It took about a week of internet searches and phone calls to finally find an Interventional Pulmonologist who had the capacity to do Bronchial Thermoplasty. I explained to the office staff what was happening and I received a call back the same day to come down the next day to be evaluated by Dr. Eugene Shostak, an Interventional Pulmonologist on the Cardiothoracic Surgery Team of NY Presbyterian/Weill Cornell Campus in New York City. Dr. Shostak listened to my story, reviewed my records and said he had an idea about what could be happening so immediately scheduled a bronchoscopy within the week. He explained that this would be a little different than other bronchoscopies in that I would have to be somewhat awake in order to follow directions. I was so desperate at this point that I would have agreed to stand on my head while being scoped.

After the procedure, Dr. Shostak came in and told my husband, daughter and I that the news was good and bad. He explained that he found what he had suspected when first reviewing my case, a condition called Tracheobronchial Malacia, a severe collapse of my trachea and my main stem bronchi. He said surprisingly, my lungs themselves looked pretty good. The good news was that it is surgically repairable. I had actually never heard of this, but was strangely relieved and even happy that something was actually found to explain what I was going through. Dr. Shostak scheduled another bronch for a few weeks later for what he described as a stent trial; he wanted to place temporary stents to hold my airway open and if they were helpful, then it is likely that surgery will help. In between appointments, of course I had to Google TBM and found some great information on The surgery, as described by BIDMC, seemed very frightening, but I tried to take one day at a time. When I returned to NY for the stent trial, I shared with Dr.Shostak some of the information that I had read and he told me that he had done his advanced training (a Fellowship in Interventional Pulmonology) in Boston with the team at BIDMC, and he knew exactly what I had read on the site, so I felt a little better. I had the stents placed and stayed over one night on the Cardio-Thoracic step down unit, which is the only unit this team admits to, besides the Pulmonary ICU. The nursing care was outstanding and gave me confidence that if I did need surgery, I trusted them here. The stent trial was amazing! I immediately stopped wheezing and gurgling and coughing. I walked without nearly passing out, I raked the yard and felt like a miracle had happened. I honestly did not want to go back and have them removed, but he was adamant that they were only temporary and I am too high risk for infections and complications. When I returned a week later to have the stents removed, Dr. Shostak told me that one of his colleagues on his team does robotic surgery and they had discussed my case and felt I would be a good candidate. Although I had not heard of this surgery being done robotically, it sounded so much less invasive to me that I immediately said sign me up! Dr. Benjamin Lee came to see me that day and explained that although this was not always the procedure for TBP, there has been success using the DaVinci robot. He explained that he and the other surgeons on his team also do the traditional open thoracotomy, and I would have to sign consent for that in case they felt that was necessary during the procedure, but he seemed quite confident that he could do this repair robotically.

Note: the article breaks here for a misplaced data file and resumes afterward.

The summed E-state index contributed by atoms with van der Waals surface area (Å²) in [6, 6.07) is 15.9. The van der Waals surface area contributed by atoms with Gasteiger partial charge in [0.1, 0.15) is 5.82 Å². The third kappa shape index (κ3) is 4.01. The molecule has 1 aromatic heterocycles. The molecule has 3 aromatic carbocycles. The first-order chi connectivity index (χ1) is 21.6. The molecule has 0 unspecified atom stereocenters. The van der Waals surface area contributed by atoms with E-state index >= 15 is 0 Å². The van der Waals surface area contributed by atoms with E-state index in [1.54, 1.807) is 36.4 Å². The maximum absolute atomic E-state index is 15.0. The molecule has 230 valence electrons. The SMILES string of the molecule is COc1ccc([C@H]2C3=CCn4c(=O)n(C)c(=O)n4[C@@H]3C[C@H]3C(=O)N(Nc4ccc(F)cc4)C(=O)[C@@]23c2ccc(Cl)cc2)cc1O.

Within six weeks of my first consult with this team, I was scheduled for the surgery. I first had several tests to rule out GERD and vocal cord involvement and I started using CPAP at night to keep my airways open.

The surgery itself took about 5 hours and I woke up with a chest tube, a foley catheter, an epidural for pain control, an arterial line, oxygen and several IVs. The nursing care was top-notch, I was out of bed to a chair the next morning and I was able to be rid of the epidural, art line, the chest tube and the bladder cath later that afternoon. I actually had very little pain; most of the discomfort was around the chest tube site when I moved around. I was able to be “free range”, walking around the unit as soon as all the tubes were gone. The original plan was to be discharged on day 3, but I began wheezing again on the second day and began coughing more frequently as well, so Dr. Shostak decided to do another bronchoscopy on the evening of day 3, he said he washed out “a lot of debris” and after that my breathing immediately cleared up. I was discharged on day 4 post-op.

Now it is less than one year out and I am breathing freely, have been off most of the asthma meds and have totally tapered off the dreaded prednisone. I have had two episodes of pneumonia since the surgery, but that is not unusual for me given the Primary Immune Deficiency. Despite the pneumonias, which both were cleared with oral antibiotics and did not require hospitalization, I did not have a recurrence of the severe breathing difficulty and I did not become steroid dependant once again. I am back to my previous level of activity and very grateful that I have been treated. I really do not think I would still be alive if I continued on that downward spiral.